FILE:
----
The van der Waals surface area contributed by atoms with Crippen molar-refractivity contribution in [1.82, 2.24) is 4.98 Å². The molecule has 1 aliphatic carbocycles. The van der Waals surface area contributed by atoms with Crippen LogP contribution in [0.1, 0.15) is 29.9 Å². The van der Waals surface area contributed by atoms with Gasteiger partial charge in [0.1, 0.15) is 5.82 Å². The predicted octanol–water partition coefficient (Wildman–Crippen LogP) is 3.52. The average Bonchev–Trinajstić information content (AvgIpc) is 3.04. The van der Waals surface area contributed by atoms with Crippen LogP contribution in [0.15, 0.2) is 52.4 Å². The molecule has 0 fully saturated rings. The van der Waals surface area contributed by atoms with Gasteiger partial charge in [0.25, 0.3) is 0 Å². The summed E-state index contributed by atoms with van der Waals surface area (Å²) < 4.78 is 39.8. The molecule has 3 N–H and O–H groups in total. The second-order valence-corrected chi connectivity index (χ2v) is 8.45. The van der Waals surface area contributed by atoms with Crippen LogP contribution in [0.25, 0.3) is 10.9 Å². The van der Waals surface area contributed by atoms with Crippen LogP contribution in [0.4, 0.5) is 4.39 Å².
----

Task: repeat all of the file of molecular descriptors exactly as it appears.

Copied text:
The van der Waals surface area contributed by atoms with Crippen molar-refractivity contribution in [1.82, 2.24) is 4.98 Å². The molecule has 1 aliphatic carbocycles. The van der Waals surface area contributed by atoms with Crippen LogP contribution in [0.1, 0.15) is 29.9 Å². The van der Waals surface area contributed by atoms with Gasteiger partial charge in [0.1, 0.15) is 5.82 Å². The predicted octanol–water partition coefficient (Wildman–Crippen LogP) is 3.52. The average Bonchev–Trinajstić information content (AvgIpc) is 3.04. The van der Waals surface area contributed by atoms with Crippen LogP contribution in [0.15, 0.2) is 52.4 Å². The molecule has 0 fully saturated rings. The van der Waals surface area contributed by atoms with Gasteiger partial charge in [0.25, 0.3) is 0 Å². The summed E-state index contributed by atoms with van der Waals surface area (Å²) < 4.78 is 39.8. The molecule has 3 N–H and O–H groups in total. The second-order valence-corrected chi connectivity index (χ2v) is 8.45. The van der Waals surface area contributed by atoms with Crippen LogP contribution in [0.25, 0.3) is 10.9 Å². The van der Waals surface area contributed by atoms with Crippen LogP contribution in [0.4, 0.5) is 4.39 Å².